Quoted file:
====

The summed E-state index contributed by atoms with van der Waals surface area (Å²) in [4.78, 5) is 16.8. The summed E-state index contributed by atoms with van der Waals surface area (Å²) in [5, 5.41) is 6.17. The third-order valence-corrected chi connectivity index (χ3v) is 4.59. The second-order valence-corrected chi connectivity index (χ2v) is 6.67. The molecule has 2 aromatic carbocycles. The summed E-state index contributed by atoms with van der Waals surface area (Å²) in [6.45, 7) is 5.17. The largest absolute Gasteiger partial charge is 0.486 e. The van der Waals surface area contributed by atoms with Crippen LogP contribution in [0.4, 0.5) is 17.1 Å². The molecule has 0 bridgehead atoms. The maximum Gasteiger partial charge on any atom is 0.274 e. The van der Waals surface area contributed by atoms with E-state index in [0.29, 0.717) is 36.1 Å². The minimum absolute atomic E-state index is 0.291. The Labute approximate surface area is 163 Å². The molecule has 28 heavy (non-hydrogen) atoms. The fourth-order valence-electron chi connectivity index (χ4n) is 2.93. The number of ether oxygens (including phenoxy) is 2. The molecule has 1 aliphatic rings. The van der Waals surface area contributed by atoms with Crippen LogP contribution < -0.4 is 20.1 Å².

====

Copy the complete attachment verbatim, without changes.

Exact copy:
The summed E-state index contributed by atoms with van der Waals surface area (Å²) in [4.78, 5) is 16.8. The summed E-state index contributed by atoms with van der Waals surface area (Å²) in [5, 5.41) is 6.17. The third-order valence-corrected chi connectivity index (χ3v) is 4.59. The second-order valence-corrected chi connectivity index (χ2v) is 6.67. The molecule has 2 aromatic carbocycles. The summed E-state index contributed by atoms with van der Waals surface area (Å²) in [6.45, 7) is 5.17. The largest absolute Gasteiger partial charge is 0.486 e. The van der Waals surface area contributed by atoms with Crippen LogP contribution in [0.4, 0.5) is 17.1 Å². The molecule has 0 bridgehead atoms. The maximum Gasteiger partial charge on any atom is 0.274 e. The van der Waals surface area contributed by atoms with E-state index in [0.29, 0.717) is 36.1 Å². The minimum absolute atomic E-state index is 0.291. The Labute approximate surface area is 163 Å². The molecule has 28 heavy (non-hydrogen) atoms. The fourth-order valence-electron chi connectivity index (χ4n) is 2.93. The number of ether oxygens (including phenoxy) is 2. The molecule has 1 aliphatic rings. The van der Waals surface area contributed by atoms with Crippen LogP contribution < -0.4 is 20.1 Å².